The construction industry is, without a doubt, a physically challenging environment in which to work.
There is a plethora of information about health and safety available, but not much is spoken about the toll on the body of the people working physically on the coalface.
There is a certain accepted inevitability that builders’ knee and back problems are not unusual for those of us who pull on a toolbelt and go to work every day.
You can almost pick the older contractors who, although fit and wiry, often walk with a gait or limp that they aren’t even aware of.
A bloke I know was just like this. He’d had knee and back problems for as long as he could remember and accepted this as normal, even though he would often have to rest up all weekend just to get through the following week’s work.
Various pills would help ease the pain, and it all became simply a part of life.
When one hip started causing continual pain he became more worried because he knew other builders who had had hip replacements. They confirmed that this was how the problem started for them, and that a replacement hip operation would probably be only a couple of years away.
This was the last straw so he went to his doctor, who hadn’t been able to do much about the knee problems to date — who then referred him to a physiotherapist.
While good at getting regular health checks, this was only the second time he’d actually been to a physio in the 30 years he’d worked in the industry.
Within a few minutes the physiotherapist diagnosed that his whole body was twisted, probably as a result of continual lifting and twisting over the years.
After a couple of months of treatment, sessions and more stretching and strengthening exercises at home, a quite remarkable outcome occurred.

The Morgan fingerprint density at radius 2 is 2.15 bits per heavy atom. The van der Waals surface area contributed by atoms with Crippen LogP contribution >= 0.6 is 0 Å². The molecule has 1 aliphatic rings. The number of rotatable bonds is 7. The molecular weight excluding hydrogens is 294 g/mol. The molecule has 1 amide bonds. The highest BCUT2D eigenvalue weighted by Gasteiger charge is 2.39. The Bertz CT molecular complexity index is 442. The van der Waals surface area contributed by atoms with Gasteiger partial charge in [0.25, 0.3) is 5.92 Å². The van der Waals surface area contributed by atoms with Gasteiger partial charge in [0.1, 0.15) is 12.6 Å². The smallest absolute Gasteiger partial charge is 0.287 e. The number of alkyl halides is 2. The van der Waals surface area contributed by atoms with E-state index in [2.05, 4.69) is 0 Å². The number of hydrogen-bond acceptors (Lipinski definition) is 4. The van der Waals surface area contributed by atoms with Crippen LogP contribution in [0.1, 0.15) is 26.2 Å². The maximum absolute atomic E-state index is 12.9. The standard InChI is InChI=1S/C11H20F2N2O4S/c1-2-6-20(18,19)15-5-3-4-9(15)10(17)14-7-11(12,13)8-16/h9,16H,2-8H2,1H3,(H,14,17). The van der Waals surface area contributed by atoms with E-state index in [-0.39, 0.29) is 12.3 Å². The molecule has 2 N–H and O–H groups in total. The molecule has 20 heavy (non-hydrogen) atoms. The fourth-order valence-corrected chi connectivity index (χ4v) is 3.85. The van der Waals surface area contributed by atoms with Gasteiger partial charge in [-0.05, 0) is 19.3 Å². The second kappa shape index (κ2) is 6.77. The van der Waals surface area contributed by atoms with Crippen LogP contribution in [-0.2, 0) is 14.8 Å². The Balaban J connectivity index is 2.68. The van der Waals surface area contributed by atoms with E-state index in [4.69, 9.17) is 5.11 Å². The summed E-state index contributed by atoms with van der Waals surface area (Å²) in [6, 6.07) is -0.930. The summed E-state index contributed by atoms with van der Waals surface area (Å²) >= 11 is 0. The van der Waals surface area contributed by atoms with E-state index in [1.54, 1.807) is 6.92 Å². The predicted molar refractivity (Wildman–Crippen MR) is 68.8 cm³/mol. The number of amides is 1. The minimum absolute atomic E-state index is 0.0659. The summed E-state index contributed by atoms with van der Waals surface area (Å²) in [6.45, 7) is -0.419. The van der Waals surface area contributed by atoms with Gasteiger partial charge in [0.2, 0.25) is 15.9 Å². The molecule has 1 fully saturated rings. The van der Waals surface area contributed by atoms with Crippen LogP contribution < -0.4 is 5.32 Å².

Not only did the hip feel better, but also, first, one knee then the other responded, repositioning themselves correctly and, slowly but surely, the pain reduced and eventually disappeared.
Apparently the hip and knee problems were a result of a twisted upper body and back and, over time, the body had compensated for the loss of correct alignment.
Apparently it is rare to ever need two hips replaced, as a twisted upper body, which is the common problem, will normally only affect one hip.
The key it seems is to be aware of keeping your body aligned and your upper core and back straight at all times. This can be practised when walking, as posture is important, and also walking with a heel-to-toe movement instead of being flat-footed helps.
Lifting correctly is essential, and it is important to teach the younger members of our industry this.
You may have guessed by now that the bloke in the story is actually me. It was a big lesson about how important it is for people in our industry to engage more with physiotherapists and doctors at the first sign of a problem.
My physio Anita Walsh has some great words of wisdom to offer.
“If something hurts we then move in a different way — and that’s not the right way. The brain becomes used to that pattern of moving, and further injuries can occur. The brain has to be retrained — it’s not automatic.”
A big role of physiotherapy is helping people to move correctly so they don’t get those secondary consequences.
When a person is under the care of a physiotherapist, he or she should expect to have an exercise or stretching programme as part of the treatment. This can be done at home or in the gym.
“If a patient hasn’t been doing that programme or has forgotten what to do, they should book in for a biomechanical assessment,” Ms Walsh says.
“We need constant reminders and reinforcement. Become a friend to your physio.
“We get warrants of fitness on our cars, but we don’t on our bodies, until they break down,” she says.
“So get a warrant of fitness on your body — they are much more precious than our cars.”
I have followed Anita’s advice and get an assessment every six months — and I have never felt better.